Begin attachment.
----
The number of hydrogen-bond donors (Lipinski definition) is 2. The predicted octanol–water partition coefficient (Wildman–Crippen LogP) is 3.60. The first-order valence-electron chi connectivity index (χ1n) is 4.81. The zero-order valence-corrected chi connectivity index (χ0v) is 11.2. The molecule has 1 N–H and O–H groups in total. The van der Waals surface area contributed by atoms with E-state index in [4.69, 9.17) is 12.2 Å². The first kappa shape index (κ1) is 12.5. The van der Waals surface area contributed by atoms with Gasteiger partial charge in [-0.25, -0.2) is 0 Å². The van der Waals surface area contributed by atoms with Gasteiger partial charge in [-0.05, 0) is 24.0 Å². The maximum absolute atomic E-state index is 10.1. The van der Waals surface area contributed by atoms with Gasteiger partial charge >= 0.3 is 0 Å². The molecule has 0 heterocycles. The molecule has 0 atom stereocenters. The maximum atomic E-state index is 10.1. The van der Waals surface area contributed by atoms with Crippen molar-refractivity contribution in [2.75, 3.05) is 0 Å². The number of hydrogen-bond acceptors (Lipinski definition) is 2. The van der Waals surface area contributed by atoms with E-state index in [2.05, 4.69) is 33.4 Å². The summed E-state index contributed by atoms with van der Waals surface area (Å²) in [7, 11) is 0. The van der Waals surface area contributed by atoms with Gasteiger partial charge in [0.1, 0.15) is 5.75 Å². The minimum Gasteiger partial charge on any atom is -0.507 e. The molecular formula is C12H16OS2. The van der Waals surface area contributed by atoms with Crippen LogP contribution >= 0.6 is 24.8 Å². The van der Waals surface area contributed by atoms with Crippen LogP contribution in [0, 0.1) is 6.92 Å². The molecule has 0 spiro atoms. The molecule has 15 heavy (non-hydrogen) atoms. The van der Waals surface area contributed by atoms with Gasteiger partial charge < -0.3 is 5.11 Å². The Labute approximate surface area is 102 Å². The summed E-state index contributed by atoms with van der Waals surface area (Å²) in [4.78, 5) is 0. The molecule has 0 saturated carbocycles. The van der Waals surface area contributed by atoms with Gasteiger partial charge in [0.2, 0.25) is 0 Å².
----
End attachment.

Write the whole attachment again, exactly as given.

The number of hydrogen-bond donors (Lipinski definition) is 2. The predicted octanol–water partition coefficient (Wildman–Crippen LogP) is 3.60. The first-order valence-electron chi connectivity index (χ1n) is 4.81. The zero-order valence-corrected chi connectivity index (χ0v) is 11.2. The molecule has 1 N–H and O–H groups in total. The van der Waals surface area contributed by atoms with E-state index in [4.69, 9.17) is 12.2 Å². The first kappa shape index (κ1) is 12.5. The van der Waals surface area contributed by atoms with Gasteiger partial charge in [-0.25, -0.2) is 0 Å². The van der Waals surface area contributed by atoms with Gasteiger partial charge in [-0.05, 0) is 24.0 Å². The maximum absolute atomic E-state index is 10.1. The van der Waals surface area contributed by atoms with Gasteiger partial charge >= 0.3 is 0 Å². The molecule has 0 heterocycles. The molecule has 0 atom stereocenters. The maximum atomic E-state index is 10.1. The van der Waals surface area contributed by atoms with Crippen molar-refractivity contribution in [2.75, 3.05) is 0 Å². The number of hydrogen-bond acceptors (Lipinski definition) is 2. The van der Waals surface area contributed by atoms with E-state index in [2.05, 4.69) is 33.4 Å². The summed E-state index contributed by atoms with van der Waals surface area (Å²) in [7, 11) is 0. The van der Waals surface area contributed by atoms with Gasteiger partial charge in [0.1, 0.15) is 5.75 Å². The minimum Gasteiger partial charge on any atom is -0.507 e. The molecular formula is C12H16OS2. The van der Waals surface area contributed by atoms with Crippen LogP contribution >= 0.6 is 24.8 Å². The van der Waals surface area contributed by atoms with Crippen LogP contribution in [0, 0.1) is 6.92 Å². The molecule has 0 spiro atoms. The molecule has 15 heavy (non-hydrogen) atoms. The van der Waals surface area contributed by atoms with Gasteiger partial charge < -0.3 is 5.11 Å². The Labute approximate surface area is 102 Å². The summed E-state index contributed by atoms with van der Waals surface area (Å²) in [4.78, 5) is 0. The molecule has 0 saturated carbocycles. The van der Waals surface area contributed by atoms with Gasteiger partial charge in [0.2, 0.25) is 0 Å².